We're joining forces with the Alaska Department of Corrections to reduce the use of solitary confinement in Alaska's prisons.
Alaska Dispatch News --- The Alaska Department of Corrections will join the American Civil Liberties Union in a first-time effort to reduce the use of solitary confinement in Alaska prisons, the two organizations announced this week.
As part of the effort to reduce solitary confinement, a group of New York University experts on Wednesday will begin a tour of three prisons — the Anchorage jail, maximum security Spring Creek Correctional Center in Seward and Goose Creek Correctional Center in Point MacKenzie.
The NYU-affiliated group, Segregation Solutions, will help the department to devise a plan for reducing its use of solitary confinement, known in corrections jargon as "segregation."
Inmates in solitary confinement live in extreme isolation, separated from peers either for punishment or their own protection. Sometimes, that means 23 hours a day locked alone in a cell, with an hour for exercise. Today, about 8 percent of prisoners in Alaska's jails and prisons are in segregation status at any given time, according to corrections commissioner Dean Williams, though not all types of segregation mean full 23-hour-a-day, in-a-cell solitary confinement.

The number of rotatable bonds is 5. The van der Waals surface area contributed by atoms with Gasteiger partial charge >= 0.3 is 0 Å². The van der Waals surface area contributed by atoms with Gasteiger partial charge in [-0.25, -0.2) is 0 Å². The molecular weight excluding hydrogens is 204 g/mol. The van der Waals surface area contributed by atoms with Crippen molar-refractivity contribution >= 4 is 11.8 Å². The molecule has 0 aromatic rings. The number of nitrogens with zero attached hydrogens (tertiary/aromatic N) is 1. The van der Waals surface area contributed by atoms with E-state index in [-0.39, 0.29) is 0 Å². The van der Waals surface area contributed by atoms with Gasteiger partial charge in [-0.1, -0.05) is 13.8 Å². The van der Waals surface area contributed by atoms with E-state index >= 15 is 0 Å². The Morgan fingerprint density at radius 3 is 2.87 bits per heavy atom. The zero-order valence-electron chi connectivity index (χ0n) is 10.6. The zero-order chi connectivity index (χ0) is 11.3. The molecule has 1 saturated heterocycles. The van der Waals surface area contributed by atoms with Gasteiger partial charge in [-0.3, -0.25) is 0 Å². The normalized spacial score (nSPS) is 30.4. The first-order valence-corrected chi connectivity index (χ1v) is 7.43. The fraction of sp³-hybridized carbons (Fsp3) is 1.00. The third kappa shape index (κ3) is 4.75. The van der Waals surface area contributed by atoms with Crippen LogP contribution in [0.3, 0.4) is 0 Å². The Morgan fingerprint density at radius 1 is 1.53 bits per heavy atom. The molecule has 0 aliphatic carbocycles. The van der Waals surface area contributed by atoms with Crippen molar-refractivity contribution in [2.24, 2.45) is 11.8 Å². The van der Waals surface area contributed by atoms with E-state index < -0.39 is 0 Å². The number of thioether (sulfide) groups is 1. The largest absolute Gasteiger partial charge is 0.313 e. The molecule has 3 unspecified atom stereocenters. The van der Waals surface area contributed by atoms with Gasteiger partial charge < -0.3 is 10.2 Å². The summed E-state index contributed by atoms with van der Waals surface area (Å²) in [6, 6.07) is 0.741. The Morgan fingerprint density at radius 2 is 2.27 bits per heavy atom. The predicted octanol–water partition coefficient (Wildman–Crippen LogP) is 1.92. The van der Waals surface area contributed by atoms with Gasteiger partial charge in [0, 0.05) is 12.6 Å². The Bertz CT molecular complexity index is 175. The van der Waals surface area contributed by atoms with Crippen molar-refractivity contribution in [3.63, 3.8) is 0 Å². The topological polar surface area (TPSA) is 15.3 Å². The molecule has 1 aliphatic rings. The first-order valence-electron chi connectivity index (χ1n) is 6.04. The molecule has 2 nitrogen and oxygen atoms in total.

The fact that the corrections department and the ACLU are working together on the reform is significant and unusual, Williams said.
"I don't know that this has been done anywhere else in the country," he said. "I couldn't be happier that the ACLU and I are working together on things, rather than being in a contentious position or having some litigation." Williams said cutting back on the use of solitary confinement is a priority because "of the damage it does to a person. When you put someone in a place for 20-plus hours a day it's destructive of an individual's well-being. And because 90 percent of these people are eventually getting out of prison, it's not good for the public."
Solitary confinement causes long-lasting psychological harm, the ACLU says.
"We know that when we lock people down, we take away their life skills. They are released back into our communities far more damaged and less capable of dealing with life's challenges than when they went in," Tara Rich, the ACLU of Alaska's legal and policy director, said in a statement.
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